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Lavery Lawyers | June 2007

On May 25, 2007, the Supreme Court of Canada rendered a unanimous decision in favour of our client, Transat Tours Canada Inc., a subsidiary of the Transat A.T. Inc. group, which ranks among the ten largest tourism businesses in the world. This precedent is of crucial importance for Canadian firms carrying on business abroad ...

In recent weeks, hefty fines for data breaches have been issued in the United Kingdom and Greece. Surprisingly, these fines have not been levied by data protection authorities, but by other regulators with overlapping jurisdiction over data security. The authors, from Hunton & Williams, write that data protection enforcement in Europe appears to be entering a new phase ...

Carey | May 2007

WiMax, Worldwide Interoperability for Microwave Access, is a new product developing in Chile that promises to revolutionise Internet access. WiMax allows high speed transmission of data and multimedia services (e.g., the Internet and videos) from laptops, cell phones and other portable devices from distances greater than was possible with previous technologies. According to some preliminary tests, WiMax equipment can reach up to 40 km in open spaces ...

Lavery Lawyers | May 2007

In accordance with its announcement in its Notice of Intent published on October 21, 2006(1), the federal government, on April 26, published the regulatory framework it favours for greenhouse gases emissions and other air pollutants.The “Regulatory Framework for Air Emissions”, despite its title, is not a restrictive regulation ...

On 15 March 2007, the European Court of Justice confirmed that the European Commission had been correct to fine British Airways £6.8 million for abusing its dominant position by operating loyalty enhancing performance bonus schemes for travel agents since the schemes had the effect of excluding competitors without any objective economic justification ...

British Airways' 14-year long wrangle with Virgin and the European Commission ended yesterday, when Europe's highest court confirmed that the Commission was right in fining BA EUR6.8m. For BA this comes at an inopportune moment, as it is currently under investigation by both the US Federal Trade Commission and the EU Commission for alleged breaches of anti-cartel provisions ...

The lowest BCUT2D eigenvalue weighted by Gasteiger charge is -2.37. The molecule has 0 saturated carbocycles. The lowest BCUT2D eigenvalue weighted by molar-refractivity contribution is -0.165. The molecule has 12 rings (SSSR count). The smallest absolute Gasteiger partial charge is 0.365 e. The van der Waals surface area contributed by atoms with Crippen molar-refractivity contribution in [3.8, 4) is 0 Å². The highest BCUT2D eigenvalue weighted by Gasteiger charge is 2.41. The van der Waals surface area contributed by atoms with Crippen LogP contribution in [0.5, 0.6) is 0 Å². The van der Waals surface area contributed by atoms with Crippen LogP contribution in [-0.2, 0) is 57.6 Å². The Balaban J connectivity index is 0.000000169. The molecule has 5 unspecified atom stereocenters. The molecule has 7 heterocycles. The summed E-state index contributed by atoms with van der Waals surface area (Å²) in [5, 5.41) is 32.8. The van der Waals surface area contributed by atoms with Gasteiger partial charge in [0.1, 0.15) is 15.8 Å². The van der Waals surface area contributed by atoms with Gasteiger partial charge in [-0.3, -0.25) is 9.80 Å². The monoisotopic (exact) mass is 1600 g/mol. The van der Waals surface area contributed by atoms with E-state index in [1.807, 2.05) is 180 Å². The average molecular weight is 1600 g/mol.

Much has been made of the e-communication provisions set out in the new Companies Act 2006. However, less is known of a piece of legislation which came into force on 1 January 2007, the Companies (Registrar, Languages and Trading Disclosures) Regulations 2006, which affect the electronic communications of every company and limited liability partnership in the UK ...

Immediate access to the latest data is essential for business. The Internet and other networks ensure that data are readily accessible. But easy access to data carries with it certain risks, including the risk of unauthorised access. According to research by Gartner in 2006, 80 percent of companies will have suffered an application security incident by 2009 ...

A&L Goodbody LLP | February 2007

The European Court of Justice (ECJ) has ruled that motor vehicle distribution agreements may benefit from the exemption in Regulation 1400/2002 (Block Exemption) even if the supplier can terminate the agreement without notice in certain circumstances. The Block Exemption applies to such agreements provided the supplier gives reasons for the termination which are subject to review by an independent expert or arbitrator ...

Lavery Lawyers | January 2007

On November 9, 2006, the Minister of Justice, Yvon Marcoux, introduced Bill 48, entitled An Act to amend the Consumer Protection Act and the Act respecting the collection of certain debts (hereinafter, the “Bill”).The Bill is based on the Internet Sales Contract Harmonization Template agreed on by the provinces further to the Agreement on Internal Trade ...

Van Doorne | November 2006

The IT outsourcing market has matured in the past years. Many IT outsourcing relationships are fruitful and long lasting. Nevertheless international surveys continue to show that numerous outsourcing deals are untimely terminated in the first two to four years. This paper highlights the key risk factors for failure of IT outsourcing relationships. These key risk factors will be underlined by various failed outsourcing case law. Such case law probably only represents the top of the iceberg ...

Open source software ("OSS") is quickly entering the mainstream and becoming increasingly widely used. In fact International Data Group analysts have predicted that the OSS marketplace will be worth £35 billion by 2008. OSS is software that is freely available (without discrimination) and can be copied, modified and redistributed ...

Cechova & Partners | October 2006

Pursuant to the Act on Budget Rules for Public Administration, the Ministry of Transport, Posts and Telecommunications of the Slovak Republic, by this Ruling, enlarged the scope of persons entitled to subsidies ensuring higher penetration of broadband internet access ...